ARLINGTON, Texas — Rick Kupke was busy encrypting classified messages inside the U.S. Embassy in Tehran when the Marine Corps guard yelled over the radio, "They're coming over the wall!"
Hundreds of Iranian student protesters were scaling the 7-foot wall around the embassy and making their way into the building through the tear gas being sprayed.
It was Nov. 4, 1979, and the administrative officer told Kupke to send a telegram to the State Department saying, "Demonstrators . . . are taking the embassy over."
Kupke, then a 33-year-old communications officer and electronics specialist, sent the telegram, closed a vault door to keep workers in the second-floor office safe and began shredding sensitive government documents — including those about unpopular Shah Mohammad Reza Pahlavi, who fled to the U.S. that year.
"The State Department asked me if I destroyed all the cables going back and forth about the shah. They said, 'You have to confirm to us that you personally destroyed that.' I said, 'Yes.' Then they gave us the order to destroy all of our equipment."
After Kupke smashed Teletype machines, he began the first of three trips to the roof to keep rifles and shotguns out of the hands of Iranians. After his third trip, he became the 66th — and final — American taken hostage that day.
He spent 444 days in captivity in what he and others call one of the United States' first confrontations with terrorism. The hostage takers wanted the shah returned to Iran; the hostages were the bargaining chip.
For more than 14 months, the hostages were often blindfolded, bound and left on concrete floors or tied to furniture. They couldn’t talk to one another for weeks at a time and were guarded by men with guns who sat inches from them. They were beaten, terrorized, locked up in solitary confinement and subjected to mock executions.
"I told myself if we were released, it would all be over and life would be good," said Kupke, who lives in Arlington with his wife, Linda.
On Wednesday, 30 years after being taken hostage, Kupke plans to call a few of the former hostages.
"I’ll wish them a happy Nov. 4," he said. "It’s happy because we all lived through it."
Wrong place and time
Kupke had volunteered to go to Tehran, standing in for his then-roommate, who had a wife and children and didn’t want to go.
He may have regretted that as he went back and forth to the roof to hide the rifles and shotguns. On his third trip, he looked down the stairwell and saw that demonstrators had made it past the vault door.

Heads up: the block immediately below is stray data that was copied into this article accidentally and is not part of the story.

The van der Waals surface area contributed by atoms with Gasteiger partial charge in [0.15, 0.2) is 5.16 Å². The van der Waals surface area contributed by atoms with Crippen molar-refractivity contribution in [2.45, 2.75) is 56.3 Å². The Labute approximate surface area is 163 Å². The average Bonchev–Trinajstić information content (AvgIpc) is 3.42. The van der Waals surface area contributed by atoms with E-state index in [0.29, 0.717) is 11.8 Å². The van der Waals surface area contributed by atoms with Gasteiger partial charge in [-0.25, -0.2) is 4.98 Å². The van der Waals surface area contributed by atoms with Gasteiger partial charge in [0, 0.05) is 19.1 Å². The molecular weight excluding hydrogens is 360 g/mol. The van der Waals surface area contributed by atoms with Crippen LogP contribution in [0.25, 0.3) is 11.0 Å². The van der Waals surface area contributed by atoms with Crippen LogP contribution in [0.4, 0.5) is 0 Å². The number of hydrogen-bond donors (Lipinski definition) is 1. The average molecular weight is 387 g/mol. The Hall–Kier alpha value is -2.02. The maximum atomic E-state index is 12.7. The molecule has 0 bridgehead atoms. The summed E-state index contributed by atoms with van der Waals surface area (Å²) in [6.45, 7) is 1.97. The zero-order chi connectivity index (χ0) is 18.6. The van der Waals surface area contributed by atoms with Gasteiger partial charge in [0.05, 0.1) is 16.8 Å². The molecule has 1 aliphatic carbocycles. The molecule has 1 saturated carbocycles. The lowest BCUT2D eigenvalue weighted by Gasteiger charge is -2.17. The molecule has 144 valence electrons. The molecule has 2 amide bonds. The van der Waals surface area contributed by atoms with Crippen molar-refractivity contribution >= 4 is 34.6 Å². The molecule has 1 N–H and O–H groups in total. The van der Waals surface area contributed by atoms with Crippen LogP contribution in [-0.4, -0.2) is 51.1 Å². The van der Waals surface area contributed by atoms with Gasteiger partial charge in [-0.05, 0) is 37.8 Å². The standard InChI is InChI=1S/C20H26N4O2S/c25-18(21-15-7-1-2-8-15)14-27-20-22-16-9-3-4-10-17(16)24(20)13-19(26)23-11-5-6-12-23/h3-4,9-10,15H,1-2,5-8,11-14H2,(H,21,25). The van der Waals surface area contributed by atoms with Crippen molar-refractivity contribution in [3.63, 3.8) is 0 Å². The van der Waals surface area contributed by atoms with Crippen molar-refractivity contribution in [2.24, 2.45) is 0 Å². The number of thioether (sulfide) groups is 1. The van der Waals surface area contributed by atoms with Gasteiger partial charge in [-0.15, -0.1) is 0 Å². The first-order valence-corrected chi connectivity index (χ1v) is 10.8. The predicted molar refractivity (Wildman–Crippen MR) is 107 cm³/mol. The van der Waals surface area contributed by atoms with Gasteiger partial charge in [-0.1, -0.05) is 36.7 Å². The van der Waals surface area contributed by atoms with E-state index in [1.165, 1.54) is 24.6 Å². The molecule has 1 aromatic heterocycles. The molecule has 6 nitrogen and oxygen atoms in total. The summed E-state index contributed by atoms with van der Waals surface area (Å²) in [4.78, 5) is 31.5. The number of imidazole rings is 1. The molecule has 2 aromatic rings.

"I told myself, 'If I don’t hear any shooting, I will go down,’ " Kupke said, adding that he didn’t want someone to mistake him for a sniper.
Finally, he climbed down the steps, raised his hands and said, "Americano."
One man smashed his fist into Kupke’s face, breaking his glasses and cutting the bridge of his nose. He was surrounded by dozens of attackers, who took turns hitting and kicking him. It ended when one man slammed a wooden handle on the back of Kupke’s neck, knocking him unconscious.
He woke to find a large man sitting on his chest, placing the blade of a sharp knife under Kupke’s left eye. The man threatened to cut out one eyeball, then the other, if Kupke didn’t give him the combination to the embassy safe.
Kupke couldn’t remember the code. He was led to the safe, and another Iranian man demanded the combination.
When he couldn’t give it to him, the Iranian played Russian roulette with Kupke — three times spinning the chamber of the revolver, holding the gun to Kupke’s head and pulling the trigger.
Each time, there was no bullet.
Waiting for release
At first, the hostages thought they would be released around midnight, which is what happened in a Feb. 14, 1979, hostage situation.
Then came three days of being tied to a chair and blindfolded, hearing chants outside that meant "death to America." Kupke tried to block out noise by re-creating a Nebraska-Oklahoma football game in his mind. "Those first few days, we were waiting on something to happen to trigger our release," he said.
Finally, most of the African-American officers and women were released, leaving behind 52 hostages. Kupke got his first shower and a shirt to change into.
"I thought freedom was just around the corner," he said.
Instead, he was moved 19 times during the next year, from the ambassador’s residence to private houses, a mud hut, a maximum-security prison and eventually a room with a picture window.
Kupke has long said the hostage crisis set a bad precedent for the United States’ handling of terrorism.